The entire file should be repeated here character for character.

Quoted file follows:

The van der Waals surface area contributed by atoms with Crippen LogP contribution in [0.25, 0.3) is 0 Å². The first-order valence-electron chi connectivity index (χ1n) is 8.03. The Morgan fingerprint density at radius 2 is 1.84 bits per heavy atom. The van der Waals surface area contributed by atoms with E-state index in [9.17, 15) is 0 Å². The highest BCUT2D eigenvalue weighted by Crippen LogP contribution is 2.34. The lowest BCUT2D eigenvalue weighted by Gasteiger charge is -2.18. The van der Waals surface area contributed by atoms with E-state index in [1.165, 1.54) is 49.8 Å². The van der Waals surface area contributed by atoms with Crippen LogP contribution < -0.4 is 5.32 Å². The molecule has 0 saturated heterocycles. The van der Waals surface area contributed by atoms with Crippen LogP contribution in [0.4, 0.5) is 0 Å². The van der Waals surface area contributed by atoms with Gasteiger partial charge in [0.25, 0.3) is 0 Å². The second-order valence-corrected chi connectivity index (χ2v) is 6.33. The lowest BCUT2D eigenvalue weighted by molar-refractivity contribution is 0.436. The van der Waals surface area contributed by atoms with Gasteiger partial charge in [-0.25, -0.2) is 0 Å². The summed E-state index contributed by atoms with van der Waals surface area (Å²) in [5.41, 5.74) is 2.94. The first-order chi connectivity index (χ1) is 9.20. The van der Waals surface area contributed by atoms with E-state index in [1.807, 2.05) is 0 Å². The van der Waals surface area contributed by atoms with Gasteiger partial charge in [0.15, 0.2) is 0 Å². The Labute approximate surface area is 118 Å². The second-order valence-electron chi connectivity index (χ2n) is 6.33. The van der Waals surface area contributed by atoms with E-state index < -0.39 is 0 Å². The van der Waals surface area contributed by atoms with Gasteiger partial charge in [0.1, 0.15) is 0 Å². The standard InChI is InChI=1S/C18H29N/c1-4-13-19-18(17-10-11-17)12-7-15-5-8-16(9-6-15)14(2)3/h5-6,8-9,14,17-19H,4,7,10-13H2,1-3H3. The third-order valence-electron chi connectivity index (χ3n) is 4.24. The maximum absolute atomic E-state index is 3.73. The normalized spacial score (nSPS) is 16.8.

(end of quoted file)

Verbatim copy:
The van der Waals surface area contributed by atoms with Crippen LogP contribution in [0.25, 0.3) is 0 Å². The first-order valence-electron chi connectivity index (χ1n) is 8.03. The Morgan fingerprint density at radius 2 is 1.84 bits per heavy atom. The van der Waals surface area contributed by atoms with E-state index in [9.17, 15) is 0 Å². The highest BCUT2D eigenvalue weighted by Crippen LogP contribution is 2.34. The lowest BCUT2D eigenvalue weighted by Gasteiger charge is -2.18. The van der Waals surface area contributed by atoms with E-state index in [1.165, 1.54) is 49.8 Å². The van der Waals surface area contributed by atoms with Crippen LogP contribution < -0.4 is 5.32 Å². The molecule has 0 saturated heterocycles. The van der Waals surface area contributed by atoms with Crippen LogP contribution in [0.4, 0.5) is 0 Å². The van der Waals surface area contributed by atoms with Gasteiger partial charge in [0.25, 0.3) is 0 Å². The second-order valence-corrected chi connectivity index (χ2v) is 6.33. The lowest BCUT2D eigenvalue weighted by molar-refractivity contribution is 0.436. The van der Waals surface area contributed by atoms with Gasteiger partial charge in [-0.25, -0.2) is 0 Å². The summed E-state index contributed by atoms with van der Waals surface area (Å²) in [5.41, 5.74) is 2.94. The first-order chi connectivity index (χ1) is 9.20. The van der Waals surface area contributed by atoms with E-state index in [1.807, 2.05) is 0 Å². The van der Waals surface area contributed by atoms with Gasteiger partial charge in [0.15, 0.2) is 0 Å². The Labute approximate surface area is 118 Å². The second-order valence-electron chi connectivity index (χ2n) is 6.33. The van der Waals surface area contributed by atoms with E-state index < -0.39 is 0 Å². The van der Waals surface area contributed by atoms with Gasteiger partial charge in [0.1, 0.15) is 0 Å². The standard InChI is InChI=1S/C18H29N/c1-4-13-19-18(17-10-11-17)12-7-15-5-8-16(9-6-15)14(2)3/h5-6,8-9,14,17-19H,4,7,10-13H2,1-3H3. The third-order valence-electron chi connectivity index (χ3n) is 4.24. The maximum absolute atomic E-state index is 3.73. The normalized spacial score (nSPS) is 16.8.